RUSS RICHARDSON'S BOOK "10,000 DAYS IN THE WOODS" - Driven By Nature, All Things Great And Small


By Bob Weaver

Forrester Russ Richardson, a resident of the Calhoun backwoods for about 25 years, living with his wife on the Right Fork of Crummies Creek near the Bear Fork Wilderness, has issued his first book - "Ten Thousand Days In The Woods" - likely to become a trilogy about his life connected to nature.

Richardson was an early contributor to the Hur Herald, stories from everyday events with turtles to reporting on the "Storm of a Century," the devastating ice storm of 2003.

In a writing style that pulls readers into his accounts of forests, wildlife, plants and creation, having kept a diary for about 50 years.

Perhaps driven by his acknowledgement of all things great and small, makes it a must read.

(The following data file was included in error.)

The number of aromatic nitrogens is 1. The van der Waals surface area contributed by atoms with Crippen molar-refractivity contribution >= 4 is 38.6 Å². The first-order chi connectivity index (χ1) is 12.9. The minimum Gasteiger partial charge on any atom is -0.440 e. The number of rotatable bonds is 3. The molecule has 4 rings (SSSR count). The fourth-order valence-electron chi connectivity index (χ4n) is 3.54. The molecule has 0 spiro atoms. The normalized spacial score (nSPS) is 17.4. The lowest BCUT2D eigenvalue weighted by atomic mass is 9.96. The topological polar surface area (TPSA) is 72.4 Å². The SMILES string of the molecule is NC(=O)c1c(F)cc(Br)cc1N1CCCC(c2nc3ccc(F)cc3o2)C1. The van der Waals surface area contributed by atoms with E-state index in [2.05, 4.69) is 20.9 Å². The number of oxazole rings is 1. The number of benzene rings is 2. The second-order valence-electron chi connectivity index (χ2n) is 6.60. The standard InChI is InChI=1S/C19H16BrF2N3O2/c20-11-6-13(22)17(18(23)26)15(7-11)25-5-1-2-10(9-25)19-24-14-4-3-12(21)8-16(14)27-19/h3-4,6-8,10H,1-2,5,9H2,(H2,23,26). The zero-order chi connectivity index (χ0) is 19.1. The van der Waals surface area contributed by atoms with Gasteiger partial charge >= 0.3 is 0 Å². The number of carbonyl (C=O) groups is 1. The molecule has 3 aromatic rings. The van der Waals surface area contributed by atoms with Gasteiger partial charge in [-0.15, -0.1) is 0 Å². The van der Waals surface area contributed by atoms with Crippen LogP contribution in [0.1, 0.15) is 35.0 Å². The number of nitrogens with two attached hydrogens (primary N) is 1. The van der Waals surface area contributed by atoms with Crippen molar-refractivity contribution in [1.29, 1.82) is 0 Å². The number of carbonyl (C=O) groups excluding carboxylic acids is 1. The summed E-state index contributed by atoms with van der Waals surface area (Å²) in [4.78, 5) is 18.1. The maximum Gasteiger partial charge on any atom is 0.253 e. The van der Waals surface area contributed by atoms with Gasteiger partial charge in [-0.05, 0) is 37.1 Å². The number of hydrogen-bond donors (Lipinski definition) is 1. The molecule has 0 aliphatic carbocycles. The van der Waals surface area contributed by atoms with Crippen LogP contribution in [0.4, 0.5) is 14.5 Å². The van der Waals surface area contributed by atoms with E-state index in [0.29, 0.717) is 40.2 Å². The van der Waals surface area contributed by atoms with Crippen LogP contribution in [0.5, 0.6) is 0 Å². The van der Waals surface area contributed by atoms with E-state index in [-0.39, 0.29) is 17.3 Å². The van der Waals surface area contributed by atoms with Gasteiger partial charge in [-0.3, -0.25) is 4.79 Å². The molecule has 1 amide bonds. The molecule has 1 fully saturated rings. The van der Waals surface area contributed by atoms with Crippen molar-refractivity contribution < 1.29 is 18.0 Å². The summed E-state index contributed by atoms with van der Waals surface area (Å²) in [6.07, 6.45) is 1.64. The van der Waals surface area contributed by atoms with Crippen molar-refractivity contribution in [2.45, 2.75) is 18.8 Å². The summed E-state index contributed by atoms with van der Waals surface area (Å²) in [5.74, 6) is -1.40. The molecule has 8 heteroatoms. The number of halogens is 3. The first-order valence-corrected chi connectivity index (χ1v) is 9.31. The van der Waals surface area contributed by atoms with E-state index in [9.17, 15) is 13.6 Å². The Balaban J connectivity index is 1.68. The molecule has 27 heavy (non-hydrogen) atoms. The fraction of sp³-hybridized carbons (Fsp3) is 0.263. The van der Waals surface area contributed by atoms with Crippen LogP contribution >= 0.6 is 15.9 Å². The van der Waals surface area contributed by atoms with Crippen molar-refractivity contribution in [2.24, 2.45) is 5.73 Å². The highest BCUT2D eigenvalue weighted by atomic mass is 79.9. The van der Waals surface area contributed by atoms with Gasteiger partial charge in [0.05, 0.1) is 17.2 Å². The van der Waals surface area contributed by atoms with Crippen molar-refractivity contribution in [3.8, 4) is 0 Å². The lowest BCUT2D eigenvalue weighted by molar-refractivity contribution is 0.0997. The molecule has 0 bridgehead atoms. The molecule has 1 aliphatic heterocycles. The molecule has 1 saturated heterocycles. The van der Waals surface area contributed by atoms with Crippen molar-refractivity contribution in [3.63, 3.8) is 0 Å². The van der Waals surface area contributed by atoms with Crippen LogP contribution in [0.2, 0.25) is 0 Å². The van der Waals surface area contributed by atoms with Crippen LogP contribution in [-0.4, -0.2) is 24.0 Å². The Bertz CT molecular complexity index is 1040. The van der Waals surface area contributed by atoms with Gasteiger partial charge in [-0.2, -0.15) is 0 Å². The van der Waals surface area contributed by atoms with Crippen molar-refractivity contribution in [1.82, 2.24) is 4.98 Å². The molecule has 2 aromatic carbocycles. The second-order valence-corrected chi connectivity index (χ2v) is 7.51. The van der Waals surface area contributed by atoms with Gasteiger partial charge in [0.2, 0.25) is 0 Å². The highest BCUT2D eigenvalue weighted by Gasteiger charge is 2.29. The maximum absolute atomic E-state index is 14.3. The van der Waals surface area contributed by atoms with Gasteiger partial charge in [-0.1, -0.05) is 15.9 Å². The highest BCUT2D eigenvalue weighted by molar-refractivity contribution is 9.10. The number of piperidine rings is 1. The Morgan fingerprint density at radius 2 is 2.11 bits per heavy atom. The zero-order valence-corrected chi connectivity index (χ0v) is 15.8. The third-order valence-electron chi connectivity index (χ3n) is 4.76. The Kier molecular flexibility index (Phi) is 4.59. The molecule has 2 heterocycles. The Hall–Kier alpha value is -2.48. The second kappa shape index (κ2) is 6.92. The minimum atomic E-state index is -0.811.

Russ Richardson grew up in 1950s New England in an area straddling the Vermont-Massachusetts border. His story, which paints a vivid image of a New England landscape that no longer exists, begins at a time when most rural families were multi-generational and daily life was guided by centuries of weather lore and farming tradition.

Passionate about conservation since joining the Cub Scouts at age seven, Russ became a foot soldier in the environmental movement. Seeking a career in the out-of-doors, he left home at seventeen to pursue his forestry education in North Dakota.

After graduating from the University of Montana in 1973, he planted trees in Idaho, worked for the Forest Service in Montana, and spent time logging in Washington and Vermont before finally obtaining his first job as professional Forester in 1976.

After a lifetime spent working in the woods, Russ has amassed a unique collection of experiences likely to never be duplicated. This first volume of 10,000 Days in the Woods covers stories from his childhood on the family farm until he returned to New England from Montana in late 1975.

To obtain a copy of his book SEARCH 10,OOO DAYS IN THE WOODS.